Ava Sullivan takes on her third different role in “Annie, Jr.” as Miss Hannigan, along with Youth Arts Ambassadors Maddie Straight and William Deever. CONTRIBUTED

Youth Arts Ambassador finds ‘Annie, Jr.’ a good fit

Middle-schooler plays another role in musical.

Ava Sullivan has something of a guardian angel looking over her acting career and her name is “Annie.”

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The 13-year-old Northridge Middle School student is about to perform in her third different role and third variation of the hit musical about the spunky redheaded orphan.

The Springfield Arts Council’s Youth Arts Ambassadors’ production of “Annie, Jr.” plays at 8 p.m. Wednesday, June 14, and Thursday, June 15, at Turner Pavilion in Veteran’s Park.

“Maybe ‘Annie’ means something,” said Sullivan, who this time plays cranky orphanage manager Miss Hannigan.

It was 2010 and she was just a 6-year-old kindergartener when Sullivan’s grandmother encouraged her to try out for the Summer Arts Festival production of “Annie.” Her family bought the musical CD to get her prepared, although she wasn’t sure what would happen.

Not only was Sullivan the youngest person cast out of the 100-200 auditioning, she got one of the lead orphan roles, Molly, the youngest orphan and Annie’s best friend.

“I just wanted to be in it,” she said, looking back.

While her memories of the time are scant, Sullivan recalls mispronouncing a lot of dialogue as she was just learning to read and designing buckets for the “It’s the Hard Knock Life” number.

It was there she also met another future Youth Arts Ambassador, Kyla Collins, who is also in this production of “Annie,” and the first time she worked with Arts Council Executive Director Tim Rowe, who directed it, and Chris Moore, music supervisor.

It was the show that clinched Sullivan’s love of theater, and she’s gone on to perform in two shows a year including Summer Arts Festival productions of “Annie Get Your Gun,” “The Wizard of Oz,” “Fiddler on the Roof” and last year’s “Mary Poppins.”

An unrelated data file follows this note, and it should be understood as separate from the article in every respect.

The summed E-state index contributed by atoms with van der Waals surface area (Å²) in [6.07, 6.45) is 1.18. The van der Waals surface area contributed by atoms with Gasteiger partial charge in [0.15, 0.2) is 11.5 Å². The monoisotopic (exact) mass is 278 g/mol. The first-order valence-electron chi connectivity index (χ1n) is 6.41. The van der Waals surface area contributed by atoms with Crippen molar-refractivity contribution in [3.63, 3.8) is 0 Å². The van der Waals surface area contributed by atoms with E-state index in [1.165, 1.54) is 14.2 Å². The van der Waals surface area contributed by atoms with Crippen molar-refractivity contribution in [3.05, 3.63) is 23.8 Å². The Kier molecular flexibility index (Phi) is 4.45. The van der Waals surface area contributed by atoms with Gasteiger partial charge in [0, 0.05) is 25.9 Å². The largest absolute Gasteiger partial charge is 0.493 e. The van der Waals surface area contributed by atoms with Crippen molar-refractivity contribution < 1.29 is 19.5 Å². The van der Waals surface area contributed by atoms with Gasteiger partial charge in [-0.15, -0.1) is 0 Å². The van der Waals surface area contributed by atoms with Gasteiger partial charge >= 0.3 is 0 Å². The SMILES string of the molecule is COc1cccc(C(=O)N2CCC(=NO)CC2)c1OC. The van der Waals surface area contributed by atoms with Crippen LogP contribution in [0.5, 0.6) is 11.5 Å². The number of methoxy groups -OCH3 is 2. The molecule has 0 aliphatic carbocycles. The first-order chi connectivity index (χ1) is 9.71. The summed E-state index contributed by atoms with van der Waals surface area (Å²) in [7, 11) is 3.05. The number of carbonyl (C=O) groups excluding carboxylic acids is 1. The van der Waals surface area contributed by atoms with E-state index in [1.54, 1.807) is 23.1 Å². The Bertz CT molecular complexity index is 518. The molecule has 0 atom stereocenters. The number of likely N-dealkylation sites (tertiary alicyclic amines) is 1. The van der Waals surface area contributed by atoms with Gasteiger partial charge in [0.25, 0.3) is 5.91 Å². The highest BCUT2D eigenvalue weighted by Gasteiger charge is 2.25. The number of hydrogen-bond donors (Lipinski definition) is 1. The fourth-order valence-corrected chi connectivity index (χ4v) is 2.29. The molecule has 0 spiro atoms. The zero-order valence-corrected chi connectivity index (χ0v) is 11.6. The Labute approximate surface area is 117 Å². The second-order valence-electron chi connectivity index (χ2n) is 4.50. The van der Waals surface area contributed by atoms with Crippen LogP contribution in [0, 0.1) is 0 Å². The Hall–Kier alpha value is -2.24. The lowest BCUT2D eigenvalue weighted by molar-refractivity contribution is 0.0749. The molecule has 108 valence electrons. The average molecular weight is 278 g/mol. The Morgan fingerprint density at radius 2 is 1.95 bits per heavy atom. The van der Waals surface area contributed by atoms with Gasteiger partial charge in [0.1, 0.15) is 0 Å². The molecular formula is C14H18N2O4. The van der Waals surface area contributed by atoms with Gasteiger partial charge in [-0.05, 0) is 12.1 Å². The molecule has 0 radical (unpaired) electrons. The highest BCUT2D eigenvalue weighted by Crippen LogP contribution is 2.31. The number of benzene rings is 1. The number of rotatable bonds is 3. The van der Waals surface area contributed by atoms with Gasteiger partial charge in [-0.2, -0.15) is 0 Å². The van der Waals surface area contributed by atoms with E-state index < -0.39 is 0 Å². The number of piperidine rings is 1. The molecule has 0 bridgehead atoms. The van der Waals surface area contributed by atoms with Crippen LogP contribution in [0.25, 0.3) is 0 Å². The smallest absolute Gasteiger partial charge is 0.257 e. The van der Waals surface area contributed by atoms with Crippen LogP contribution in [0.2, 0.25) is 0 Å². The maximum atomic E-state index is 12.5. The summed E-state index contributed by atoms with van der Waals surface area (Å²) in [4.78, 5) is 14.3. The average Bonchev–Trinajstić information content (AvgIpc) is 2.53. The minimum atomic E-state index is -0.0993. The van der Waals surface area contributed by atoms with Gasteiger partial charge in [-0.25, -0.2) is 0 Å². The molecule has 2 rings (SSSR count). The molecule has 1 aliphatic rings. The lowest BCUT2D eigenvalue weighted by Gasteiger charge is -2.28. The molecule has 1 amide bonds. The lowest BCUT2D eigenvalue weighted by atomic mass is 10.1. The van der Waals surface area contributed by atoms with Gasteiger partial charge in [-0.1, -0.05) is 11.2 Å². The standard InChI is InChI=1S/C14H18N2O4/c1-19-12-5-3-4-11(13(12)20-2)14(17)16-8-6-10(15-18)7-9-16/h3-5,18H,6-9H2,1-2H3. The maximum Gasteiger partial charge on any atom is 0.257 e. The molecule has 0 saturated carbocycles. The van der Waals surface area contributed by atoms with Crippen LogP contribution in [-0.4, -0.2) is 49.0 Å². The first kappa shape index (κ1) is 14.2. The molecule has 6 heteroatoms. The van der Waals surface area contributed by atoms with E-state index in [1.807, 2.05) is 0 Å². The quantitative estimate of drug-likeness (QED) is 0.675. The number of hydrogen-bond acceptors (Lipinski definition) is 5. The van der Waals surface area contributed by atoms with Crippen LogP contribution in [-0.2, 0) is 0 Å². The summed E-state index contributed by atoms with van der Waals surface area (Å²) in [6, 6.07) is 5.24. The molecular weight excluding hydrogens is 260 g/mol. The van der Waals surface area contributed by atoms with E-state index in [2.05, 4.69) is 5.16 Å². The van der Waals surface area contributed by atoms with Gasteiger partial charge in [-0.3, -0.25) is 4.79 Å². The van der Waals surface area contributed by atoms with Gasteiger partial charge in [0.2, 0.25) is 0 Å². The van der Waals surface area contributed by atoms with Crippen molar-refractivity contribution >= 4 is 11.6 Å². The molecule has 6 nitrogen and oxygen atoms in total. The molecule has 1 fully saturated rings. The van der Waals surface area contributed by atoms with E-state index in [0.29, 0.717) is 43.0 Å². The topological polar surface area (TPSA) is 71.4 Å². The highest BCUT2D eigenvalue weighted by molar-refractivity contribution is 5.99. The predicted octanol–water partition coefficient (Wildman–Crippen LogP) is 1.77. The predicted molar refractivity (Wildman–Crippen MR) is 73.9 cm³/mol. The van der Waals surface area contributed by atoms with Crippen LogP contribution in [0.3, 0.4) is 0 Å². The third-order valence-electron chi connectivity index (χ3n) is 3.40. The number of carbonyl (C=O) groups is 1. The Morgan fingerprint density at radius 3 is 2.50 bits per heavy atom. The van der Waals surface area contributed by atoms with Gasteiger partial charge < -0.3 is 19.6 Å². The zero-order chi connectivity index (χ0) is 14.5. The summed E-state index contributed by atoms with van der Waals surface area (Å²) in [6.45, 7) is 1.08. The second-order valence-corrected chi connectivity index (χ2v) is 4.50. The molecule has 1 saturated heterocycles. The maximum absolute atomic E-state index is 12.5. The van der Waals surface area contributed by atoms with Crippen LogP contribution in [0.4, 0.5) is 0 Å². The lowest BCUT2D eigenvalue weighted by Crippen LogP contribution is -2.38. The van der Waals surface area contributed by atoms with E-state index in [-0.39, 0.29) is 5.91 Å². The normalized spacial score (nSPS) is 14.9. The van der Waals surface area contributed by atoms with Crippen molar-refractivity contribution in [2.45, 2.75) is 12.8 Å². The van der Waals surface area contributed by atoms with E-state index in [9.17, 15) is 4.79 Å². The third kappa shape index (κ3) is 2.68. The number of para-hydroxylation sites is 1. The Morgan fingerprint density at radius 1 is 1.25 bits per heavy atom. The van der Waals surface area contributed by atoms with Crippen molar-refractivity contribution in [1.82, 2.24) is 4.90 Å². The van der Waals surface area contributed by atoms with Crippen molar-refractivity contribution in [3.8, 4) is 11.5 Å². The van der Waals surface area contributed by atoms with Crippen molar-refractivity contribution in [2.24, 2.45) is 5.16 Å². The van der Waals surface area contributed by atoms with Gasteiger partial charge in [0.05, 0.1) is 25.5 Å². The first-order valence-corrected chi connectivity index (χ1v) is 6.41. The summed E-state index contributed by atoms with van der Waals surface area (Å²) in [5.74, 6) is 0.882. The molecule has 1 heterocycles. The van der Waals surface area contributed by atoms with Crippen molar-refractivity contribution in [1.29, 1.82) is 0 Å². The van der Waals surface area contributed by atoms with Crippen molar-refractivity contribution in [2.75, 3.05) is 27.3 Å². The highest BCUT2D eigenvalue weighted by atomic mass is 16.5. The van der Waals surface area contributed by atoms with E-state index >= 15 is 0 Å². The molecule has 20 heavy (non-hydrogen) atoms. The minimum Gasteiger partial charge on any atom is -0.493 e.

Last year also saw Sullivan return to “Annie” in a school production and this time she went from sweet, innocent Molly to older, mean girl orphan Pepper and the additional role of Star to Be.

It was fun to play a character different from her personality and inspired Sullivan to do it again. When the Arts Ambassadors announced this production, Sullivan went for the Miss Hannigan role.

“Another thing I remember in 2010 was being able to mock Miss Hannigan in ‘It’s the Hard Knock Life’ and now I’ll get mocked,” Sullivan said, laughing. “The woman who played Miss Hannigan then inspired me.”

Sullivan said maybe if there’s another future tour of “Annie” that she’d love try for a role. She’d also like to play scheming dumb blonde Lily St. Regis and other dream roles include Wednesday Addams in “The Addams Family” and Eponine in “Les Miserables.”

For now, she hopes others will enjoy the hard work Sullivan and her fellow Ambassadors have put into this production.

“It’s a very kid-friendly show and has a great message for all ages,” she said.

Contact this contributing writer at bturner004@woh.rr.com.

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